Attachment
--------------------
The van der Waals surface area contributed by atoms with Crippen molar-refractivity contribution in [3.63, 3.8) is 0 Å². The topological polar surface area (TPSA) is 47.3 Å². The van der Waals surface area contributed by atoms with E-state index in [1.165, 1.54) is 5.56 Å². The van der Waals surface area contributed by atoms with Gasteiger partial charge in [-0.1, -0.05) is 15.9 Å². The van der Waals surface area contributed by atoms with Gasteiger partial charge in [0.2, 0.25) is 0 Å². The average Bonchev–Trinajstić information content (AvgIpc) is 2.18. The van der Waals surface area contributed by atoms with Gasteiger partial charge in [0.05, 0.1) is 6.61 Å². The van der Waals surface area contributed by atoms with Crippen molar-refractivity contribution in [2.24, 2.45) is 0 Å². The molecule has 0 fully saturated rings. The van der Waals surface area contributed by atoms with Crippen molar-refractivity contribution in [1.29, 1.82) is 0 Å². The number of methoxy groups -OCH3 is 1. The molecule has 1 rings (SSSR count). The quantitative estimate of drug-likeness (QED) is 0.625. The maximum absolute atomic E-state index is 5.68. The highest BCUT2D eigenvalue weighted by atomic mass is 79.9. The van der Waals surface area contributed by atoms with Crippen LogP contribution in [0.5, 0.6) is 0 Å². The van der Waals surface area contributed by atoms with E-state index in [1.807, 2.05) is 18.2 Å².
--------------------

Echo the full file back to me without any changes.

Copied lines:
The van der Waals surface area contributed by atoms with Crippen molar-refractivity contribution in [3.63, 3.8) is 0 Å². The topological polar surface area (TPSA) is 47.3 Å². The van der Waals surface area contributed by atoms with E-state index in [1.165, 1.54) is 5.56 Å². The van der Waals surface area contributed by atoms with Gasteiger partial charge in [-0.1, -0.05) is 15.9 Å². The van der Waals surface area contributed by atoms with Gasteiger partial charge in [0.2, 0.25) is 0 Å². The average Bonchev–Trinajstić information content (AvgIpc) is 2.18. The van der Waals surface area contributed by atoms with Gasteiger partial charge in [0.05, 0.1) is 6.61 Å². The van der Waals surface area contributed by atoms with Crippen molar-refractivity contribution in [2.24, 2.45) is 0 Å². The molecule has 0 fully saturated rings. The van der Waals surface area contributed by atoms with Crippen molar-refractivity contribution in [1.29, 1.82) is 0 Å². The number of methoxy groups -OCH3 is 1. The molecule has 1 rings (SSSR count). The quantitative estimate of drug-likeness (QED) is 0.625. The maximum absolute atomic E-state index is 5.68. The highest BCUT2D eigenvalue weighted by atomic mass is 79.9. The van der Waals surface area contributed by atoms with Crippen LogP contribution in [0.5, 0.6) is 0 Å². The van der Waals surface area contributed by atoms with E-state index in [1.807, 2.05) is 18.2 Å².